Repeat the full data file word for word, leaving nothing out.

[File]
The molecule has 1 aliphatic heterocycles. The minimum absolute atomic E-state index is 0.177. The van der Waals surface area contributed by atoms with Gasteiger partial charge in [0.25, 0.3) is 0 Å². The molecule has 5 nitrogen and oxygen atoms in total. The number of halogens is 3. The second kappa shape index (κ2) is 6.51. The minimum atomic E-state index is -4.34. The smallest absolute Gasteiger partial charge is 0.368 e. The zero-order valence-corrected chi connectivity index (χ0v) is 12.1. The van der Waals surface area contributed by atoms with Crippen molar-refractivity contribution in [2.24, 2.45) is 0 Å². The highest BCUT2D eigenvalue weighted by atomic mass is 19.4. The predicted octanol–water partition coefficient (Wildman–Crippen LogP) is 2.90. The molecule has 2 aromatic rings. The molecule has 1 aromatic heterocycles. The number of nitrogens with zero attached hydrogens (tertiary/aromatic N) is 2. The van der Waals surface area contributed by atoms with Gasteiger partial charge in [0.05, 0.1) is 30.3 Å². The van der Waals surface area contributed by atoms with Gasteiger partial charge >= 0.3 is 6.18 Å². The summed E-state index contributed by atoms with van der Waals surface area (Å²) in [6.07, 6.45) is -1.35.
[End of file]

The molecule has 1 aliphatic heterocycles. The minimum absolute atomic E-state index is 0.177. The van der Waals surface area contributed by atoms with Gasteiger partial charge in [0.25, 0.3) is 0 Å². The molecule has 5 nitrogen and oxygen atoms in total. The number of halogens is 3. The second kappa shape index (κ2) is 6.51. The minimum atomic E-state index is -4.34. The smallest absolute Gasteiger partial charge is 0.368 e. The zero-order valence-corrected chi connectivity index (χ0v) is 12.1. The van der Waals surface area contributed by atoms with Crippen molar-refractivity contribution in [2.24, 2.45) is 0 Å². The highest BCUT2D eigenvalue weighted by atomic mass is 19.4. The predicted octanol–water partition coefficient (Wildman–Crippen LogP) is 2.90. The molecule has 2 aromatic rings. The molecule has 1 aromatic heterocycles. The number of nitrogens with zero attached hydrogens (tertiary/aromatic N) is 2. The van der Waals surface area contributed by atoms with Gasteiger partial charge in [0.05, 0.1) is 30.3 Å². The van der Waals surface area contributed by atoms with Gasteiger partial charge >= 0.3 is 6.18 Å². The summed E-state index contributed by atoms with van der Waals surface area (Å²) in [6.07, 6.45) is -1.35.